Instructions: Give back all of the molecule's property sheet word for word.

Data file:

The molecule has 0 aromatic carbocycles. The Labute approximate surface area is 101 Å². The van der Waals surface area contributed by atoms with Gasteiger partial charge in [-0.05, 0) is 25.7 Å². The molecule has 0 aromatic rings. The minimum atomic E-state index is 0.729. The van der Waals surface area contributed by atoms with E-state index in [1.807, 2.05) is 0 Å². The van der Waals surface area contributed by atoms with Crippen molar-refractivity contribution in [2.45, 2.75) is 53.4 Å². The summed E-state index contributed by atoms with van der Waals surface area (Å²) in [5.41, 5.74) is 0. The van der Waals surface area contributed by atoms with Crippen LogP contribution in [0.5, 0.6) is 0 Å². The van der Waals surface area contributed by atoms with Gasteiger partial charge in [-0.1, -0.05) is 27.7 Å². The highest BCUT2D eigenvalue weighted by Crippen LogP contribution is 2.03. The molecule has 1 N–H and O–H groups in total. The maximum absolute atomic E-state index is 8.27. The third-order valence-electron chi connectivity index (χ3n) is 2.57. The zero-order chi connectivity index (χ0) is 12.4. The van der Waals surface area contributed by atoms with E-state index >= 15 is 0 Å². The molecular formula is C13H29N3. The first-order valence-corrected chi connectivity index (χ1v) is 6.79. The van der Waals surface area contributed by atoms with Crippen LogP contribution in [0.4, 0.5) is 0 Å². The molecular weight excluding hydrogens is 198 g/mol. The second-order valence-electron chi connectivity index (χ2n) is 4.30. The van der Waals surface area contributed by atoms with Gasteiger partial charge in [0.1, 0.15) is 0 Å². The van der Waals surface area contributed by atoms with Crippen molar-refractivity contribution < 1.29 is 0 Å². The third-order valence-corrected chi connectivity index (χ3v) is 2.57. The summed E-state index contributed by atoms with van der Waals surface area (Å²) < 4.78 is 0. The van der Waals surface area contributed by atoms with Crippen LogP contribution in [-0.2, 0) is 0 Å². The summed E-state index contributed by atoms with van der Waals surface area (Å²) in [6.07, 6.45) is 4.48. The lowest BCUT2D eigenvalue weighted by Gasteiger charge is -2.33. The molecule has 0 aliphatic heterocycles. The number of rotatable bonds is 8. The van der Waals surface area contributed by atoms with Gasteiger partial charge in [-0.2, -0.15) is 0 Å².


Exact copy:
The molecule has 0 aromatic carbocycles. The Labute approximate surface area is 101 Å². The van der Waals surface area contributed by atoms with Gasteiger partial charge in [-0.05, 0) is 25.7 Å². The molecule has 0 aromatic rings. The minimum atomic E-state index is 0.729. The van der Waals surface area contributed by atoms with E-state index in [1.807, 2.05) is 0 Å². The van der Waals surface area contributed by atoms with Crippen molar-refractivity contribution in [2.45, 2.75) is 53.4 Å². The summed E-state index contributed by atoms with van der Waals surface area (Å²) in [5.41, 5.74) is 0. The van der Waals surface area contributed by atoms with Crippen LogP contribution in [0.5, 0.6) is 0 Å². The van der Waals surface area contributed by atoms with Gasteiger partial charge in [-0.1, -0.05) is 27.7 Å². The highest BCUT2D eigenvalue weighted by Crippen LogP contribution is 2.03. The molecule has 1 N–H and O–H groups in total. The maximum absolute atomic E-state index is 8.27. The third-order valence-electron chi connectivity index (χ3n) is 2.57. The zero-order chi connectivity index (χ0) is 12.4. The van der Waals surface area contributed by atoms with E-state index >= 15 is 0 Å². The molecular formula is C13H29N3. The first-order valence-corrected chi connectivity index (χ1v) is 6.79. The van der Waals surface area contributed by atoms with Crippen LogP contribution in [0.4, 0.5) is 0 Å². The molecular weight excluding hydrogens is 198 g/mol. The second-order valence-electron chi connectivity index (χ2n) is 4.30. The van der Waals surface area contributed by atoms with Gasteiger partial charge in [0.1, 0.15) is 0 Å². The van der Waals surface area contributed by atoms with Crippen molar-refractivity contribution < 1.29 is 0 Å². The third-order valence-corrected chi connectivity index (χ3v) is 2.57. The summed E-state index contributed by atoms with van der Waals surface area (Å²) < 4.78 is 0. The van der Waals surface area contributed by atoms with Crippen LogP contribution in [-0.2, 0) is 0 Å². The summed E-state index contributed by atoms with van der Waals surface area (Å²) in [6.07, 6.45) is 4.48. The lowest BCUT2D eigenvalue weighted by Gasteiger charge is -2.33. The molecule has 0 aliphatic heterocycles. The number of rotatable bonds is 8. The van der Waals surface area contributed by atoms with Gasteiger partial charge in [-0.2, -0.15) is 0 Å².